If you’ve been following the Chinese phone scene for the past few years, you’ll have noticed the inescapable fast-charging arms race. It feels like every few months there’s a new champion, with high-wattage chargers constantly pushing down the time it takes to fill a phone battery.
This month, Xiaomi is making its biggest effort yet to bring its “HyperCharge” technology to a mainstream, global audience. The upcoming Xiaomi 11T Pro has a 120W charger, a huge power increase on the current global flagship Mi 11, which uses a 55W charger that can get you to 100 percent in 45 minutes. Xiaomi hasn’t revealed estimating charging times for the 11T Pro yet, but last year’s China-only Mi 10 Ultra also had a 120W charger that took just 23 minutes to fill up.
A common reaction I see to this kind of fast charger is that they’ll surely have a negative impact on battery longevity, or that there must be safety issues, or both. So I talked to Daniel Desjarlais, international head of communications and global spokesperson at Xiaomi, about the company’s fast-charging technology efforts and what people outside China should expect from the 11T Pro.
“This is something that we’ve really, really heavily tested.”
First off, how does it work? “It’s like having two different inlets to fill the gas in your car and two separate tanks,” Desjarlais says of Xiaomi’s dual-cell battery design, which is similar to how other high-powered fast-charging solutions work. “Now, rather than filling at a certain slow rate on one side, you can fill up two at the same time. This is all done on the side of the phone, the charger outputs 120 watts and rather than trying to push the maximum of five volts, a single channel splits it into two, three, four channels. This allows us to increase everything — everything is done at 20 amperes.”
Desjarlais went on in detail to explain what happens with the technology in the battery itself, and how Xiaomi’s thermal monitoring systems work to maintain the optimum charging speed at each point in the cycle, but as a non-engineer I’m frankly not qualified to comment on the electrical design here. What I am qualified to comment on is phone design and consumer expectations, and I know a lot of people do worry about the tradeoffs with these fast-charging systems.
On the question of longevity, Desjarlais says you can expect endurance in line with other more conventional phones. “This is something that we’ve really, really heavily tested,” he says. “Generally, for this level of charging with the batteries that we’ve tested it with, after 800 charging cycles you’ll still have 80 percent battery health. Now, that 20 percent might sound like ‘oh wow, I’m losing 20 percent,’ but that’s quite standard across basically all charging tech. 800 cycles, for most people, it’s going to be two years roughly. So that’s quite solid.”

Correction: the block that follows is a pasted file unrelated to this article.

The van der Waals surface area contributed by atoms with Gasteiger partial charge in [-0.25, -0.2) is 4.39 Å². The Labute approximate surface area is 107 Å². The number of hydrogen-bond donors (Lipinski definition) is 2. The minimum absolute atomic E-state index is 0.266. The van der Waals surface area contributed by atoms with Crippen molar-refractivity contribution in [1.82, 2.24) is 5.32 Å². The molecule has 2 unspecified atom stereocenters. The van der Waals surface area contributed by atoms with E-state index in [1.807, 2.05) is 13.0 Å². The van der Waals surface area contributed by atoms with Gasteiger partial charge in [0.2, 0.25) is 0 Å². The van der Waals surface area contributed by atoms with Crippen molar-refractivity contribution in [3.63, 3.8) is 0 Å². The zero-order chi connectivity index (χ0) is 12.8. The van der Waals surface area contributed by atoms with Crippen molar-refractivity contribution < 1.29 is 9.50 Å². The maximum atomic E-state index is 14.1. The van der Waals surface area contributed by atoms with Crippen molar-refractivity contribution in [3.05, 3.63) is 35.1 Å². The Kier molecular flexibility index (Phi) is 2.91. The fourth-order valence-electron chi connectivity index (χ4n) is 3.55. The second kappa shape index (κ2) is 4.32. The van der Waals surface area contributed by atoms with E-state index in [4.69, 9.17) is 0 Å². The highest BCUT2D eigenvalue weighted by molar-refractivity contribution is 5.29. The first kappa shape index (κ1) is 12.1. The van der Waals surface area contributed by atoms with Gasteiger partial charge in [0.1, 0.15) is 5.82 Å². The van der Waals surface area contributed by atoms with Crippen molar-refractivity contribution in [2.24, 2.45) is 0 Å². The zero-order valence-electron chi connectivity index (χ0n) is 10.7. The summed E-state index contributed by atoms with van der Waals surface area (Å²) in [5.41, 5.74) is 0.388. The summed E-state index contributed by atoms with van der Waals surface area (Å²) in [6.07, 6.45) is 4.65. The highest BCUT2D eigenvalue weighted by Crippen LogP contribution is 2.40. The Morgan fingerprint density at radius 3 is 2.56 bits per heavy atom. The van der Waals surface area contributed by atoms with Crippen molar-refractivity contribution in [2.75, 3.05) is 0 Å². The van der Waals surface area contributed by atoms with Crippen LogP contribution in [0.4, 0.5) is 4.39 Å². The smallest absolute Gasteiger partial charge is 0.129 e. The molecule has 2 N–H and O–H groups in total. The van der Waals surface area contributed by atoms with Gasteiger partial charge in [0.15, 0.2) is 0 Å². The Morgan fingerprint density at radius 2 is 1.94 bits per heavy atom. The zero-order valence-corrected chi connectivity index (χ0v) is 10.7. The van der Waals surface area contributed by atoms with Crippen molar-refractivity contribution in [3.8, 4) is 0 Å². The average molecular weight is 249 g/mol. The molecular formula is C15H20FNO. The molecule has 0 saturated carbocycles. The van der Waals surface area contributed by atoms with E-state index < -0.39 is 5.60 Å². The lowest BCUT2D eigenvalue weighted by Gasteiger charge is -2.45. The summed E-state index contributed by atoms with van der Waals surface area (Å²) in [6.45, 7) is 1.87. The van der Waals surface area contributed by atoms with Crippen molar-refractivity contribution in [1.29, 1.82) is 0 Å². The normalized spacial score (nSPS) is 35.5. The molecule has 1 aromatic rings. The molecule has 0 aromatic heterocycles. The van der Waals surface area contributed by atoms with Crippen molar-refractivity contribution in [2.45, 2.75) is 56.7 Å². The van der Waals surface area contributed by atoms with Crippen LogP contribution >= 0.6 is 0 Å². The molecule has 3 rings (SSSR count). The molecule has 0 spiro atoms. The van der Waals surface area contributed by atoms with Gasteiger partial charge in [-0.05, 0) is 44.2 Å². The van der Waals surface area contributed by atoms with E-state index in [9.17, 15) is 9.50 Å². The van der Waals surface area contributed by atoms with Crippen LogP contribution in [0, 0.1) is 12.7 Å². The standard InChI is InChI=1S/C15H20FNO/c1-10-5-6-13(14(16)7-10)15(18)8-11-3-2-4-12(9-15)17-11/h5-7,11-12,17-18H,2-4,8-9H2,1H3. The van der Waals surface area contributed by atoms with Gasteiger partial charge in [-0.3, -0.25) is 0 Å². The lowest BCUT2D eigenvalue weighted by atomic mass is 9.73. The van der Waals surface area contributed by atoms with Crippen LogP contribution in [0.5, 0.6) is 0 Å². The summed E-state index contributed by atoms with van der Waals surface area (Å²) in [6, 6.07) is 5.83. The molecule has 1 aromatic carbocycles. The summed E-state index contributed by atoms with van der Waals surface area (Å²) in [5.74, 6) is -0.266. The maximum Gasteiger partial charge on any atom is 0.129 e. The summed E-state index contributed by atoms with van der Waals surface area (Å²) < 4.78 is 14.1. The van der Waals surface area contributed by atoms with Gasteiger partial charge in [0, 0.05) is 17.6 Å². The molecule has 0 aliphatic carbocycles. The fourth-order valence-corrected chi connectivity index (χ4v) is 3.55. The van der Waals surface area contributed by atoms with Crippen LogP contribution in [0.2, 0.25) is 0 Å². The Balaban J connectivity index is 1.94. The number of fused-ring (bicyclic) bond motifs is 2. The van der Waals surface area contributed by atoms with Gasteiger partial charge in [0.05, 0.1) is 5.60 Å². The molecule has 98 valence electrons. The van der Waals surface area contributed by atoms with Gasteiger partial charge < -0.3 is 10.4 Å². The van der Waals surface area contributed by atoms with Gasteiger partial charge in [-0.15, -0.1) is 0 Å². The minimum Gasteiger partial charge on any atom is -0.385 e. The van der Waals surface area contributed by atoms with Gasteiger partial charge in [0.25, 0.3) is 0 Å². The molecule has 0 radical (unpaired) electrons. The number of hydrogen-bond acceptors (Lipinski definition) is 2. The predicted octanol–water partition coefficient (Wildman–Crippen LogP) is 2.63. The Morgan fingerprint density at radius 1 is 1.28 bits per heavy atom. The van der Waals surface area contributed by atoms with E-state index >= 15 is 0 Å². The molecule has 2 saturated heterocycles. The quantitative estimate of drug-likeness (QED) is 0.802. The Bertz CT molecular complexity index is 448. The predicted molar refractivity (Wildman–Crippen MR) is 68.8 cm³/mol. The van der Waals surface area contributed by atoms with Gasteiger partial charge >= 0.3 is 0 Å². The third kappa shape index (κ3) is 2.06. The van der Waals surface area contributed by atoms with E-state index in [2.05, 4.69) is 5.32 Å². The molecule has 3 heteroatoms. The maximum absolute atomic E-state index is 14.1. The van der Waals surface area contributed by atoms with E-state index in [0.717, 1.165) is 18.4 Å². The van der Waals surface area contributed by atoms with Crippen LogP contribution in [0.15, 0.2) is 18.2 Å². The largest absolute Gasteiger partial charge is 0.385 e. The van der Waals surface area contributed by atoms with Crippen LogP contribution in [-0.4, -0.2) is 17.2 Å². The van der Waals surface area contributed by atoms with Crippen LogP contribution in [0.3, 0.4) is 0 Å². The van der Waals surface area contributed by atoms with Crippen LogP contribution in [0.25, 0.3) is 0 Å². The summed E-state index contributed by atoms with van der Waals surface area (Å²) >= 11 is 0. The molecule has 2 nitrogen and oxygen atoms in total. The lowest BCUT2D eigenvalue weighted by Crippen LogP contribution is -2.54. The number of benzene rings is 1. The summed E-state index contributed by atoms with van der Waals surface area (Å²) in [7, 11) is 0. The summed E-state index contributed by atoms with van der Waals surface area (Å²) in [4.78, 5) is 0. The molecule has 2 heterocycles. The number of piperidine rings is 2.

For comparison, Apple — a company that has faced heavy scrutiny over its long-term battery performance while offering slower charging tech than most of its competitors — tells customers to expect a lithium-ion battery to retain “up to 80 percent of its original capacity at 500 complete charge cycles.” If Xiaomi’s testing figures are accurate, a phone like the 11T Pro shouldn’t suffer from an unusually short lifespan, even if its owner only ever uses the fast charger.
When I ask whether using slower chargers would improve battery health further, Desjarlais says “There’s relatively minute differences between the two. Of course, the optimal situation would be yes, to use the slower charger if you’re going to charge overnight and use the fast charger for more rushed situations.” But Xiaomi’s testing has been carried out with the presumption that you could get good battery health if you use fast charging all the time.
As for safety, Desjarlais says the testing has been extremely thorough and includes third parties, with 34 different battery protection features included in the device itself. “Generally this is part of the reason why this technology is coming out now for global markets,” he says. “We wanted to make sure that we met all the regulations, but also that it was incredibly safe for all.”
Still, I wondered about those potential tradeoffs. Are there really no downsides to a charging system like this? Could a phone with more conventional charging be thinner, or house a bigger battery, for example? According to Desjarlais, there’s no negative impact. That said, the actual charger is quite a bit larger than the average phone pack-in, and will of course draw more power (albeit for shorter periods of time.)
Xiaomi thinks its fast-charging technology is here to stay, and there still could be room for improvement. Earlier this year, for example, the company demonstrated a prototype 200W system that filled a 4,000mAh battery in 8 minutes, though Desjarlais would only say that “Whether or not this comes [in a commercial product] is something that you’re going to have to wait and see on,” citing the need for further safety and performance testing. He had much the same answer about Xiaomi’s truly wireless Air Charge teaser, saying “It’s a wonderful concept and it’s something that we’re continuing to examine.”
Obviously, safety and effective performance should be the least you expect out of any given phone feature. With fast charging, the question is whether customers in Xiaomi’s global markets will consider it a selling point. “For us, I think the big goal here is there’s a lot of people out there who consider fast charging to be an extraneous feature,” Desjarlais says. “But there’s also a lot of people out there for whom this is a big value add. It’s something you don’t really realize how good it is for your day-to-day life until you have to rush out the door to catch a cab in five minutes and your phone isn’t really charged.”
Xiaomi’s international launch event for the 11T Pro and the rest of the 11T series is taking place next week on Wednesday, September 15th.